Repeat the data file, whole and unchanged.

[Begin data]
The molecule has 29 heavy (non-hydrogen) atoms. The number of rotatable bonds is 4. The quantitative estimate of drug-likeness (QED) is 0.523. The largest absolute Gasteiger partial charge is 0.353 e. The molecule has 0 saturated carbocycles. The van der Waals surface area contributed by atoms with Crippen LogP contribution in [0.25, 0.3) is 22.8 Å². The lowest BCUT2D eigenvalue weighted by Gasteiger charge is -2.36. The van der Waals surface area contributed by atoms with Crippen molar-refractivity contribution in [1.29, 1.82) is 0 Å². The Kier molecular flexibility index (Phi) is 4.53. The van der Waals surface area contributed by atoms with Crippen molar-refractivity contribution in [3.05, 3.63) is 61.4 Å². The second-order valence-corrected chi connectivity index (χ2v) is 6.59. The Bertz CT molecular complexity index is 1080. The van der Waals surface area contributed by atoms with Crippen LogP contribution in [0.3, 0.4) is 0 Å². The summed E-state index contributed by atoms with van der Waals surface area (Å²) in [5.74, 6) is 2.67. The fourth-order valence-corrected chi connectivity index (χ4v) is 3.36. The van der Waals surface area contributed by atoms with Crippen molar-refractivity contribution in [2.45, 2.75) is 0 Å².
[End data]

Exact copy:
The molecule has 29 heavy (non-hydrogen) atoms. The number of rotatable bonds is 4. The quantitative estimate of drug-likeness (QED) is 0.523. The largest absolute Gasteiger partial charge is 0.353 e. The molecule has 0 saturated carbocycles. The van der Waals surface area contributed by atoms with Crippen LogP contribution in [0.25, 0.3) is 22.8 Å². The lowest BCUT2D eigenvalue weighted by Gasteiger charge is -2.36. The van der Waals surface area contributed by atoms with Crippen molar-refractivity contribution in [1.29, 1.82) is 0 Å². The Kier molecular flexibility index (Phi) is 4.53. The van der Waals surface area contributed by atoms with Crippen molar-refractivity contribution in [3.05, 3.63) is 61.4 Å². The second-order valence-corrected chi connectivity index (χ2v) is 6.59. The Bertz CT molecular complexity index is 1080. The van der Waals surface area contributed by atoms with Crippen LogP contribution in [0.3, 0.4) is 0 Å². The summed E-state index contributed by atoms with van der Waals surface area (Å²) in [5.74, 6) is 2.67. The fourth-order valence-corrected chi connectivity index (χ4v) is 3.36. The van der Waals surface area contributed by atoms with Crippen molar-refractivity contribution in [2.45, 2.75) is 0 Å².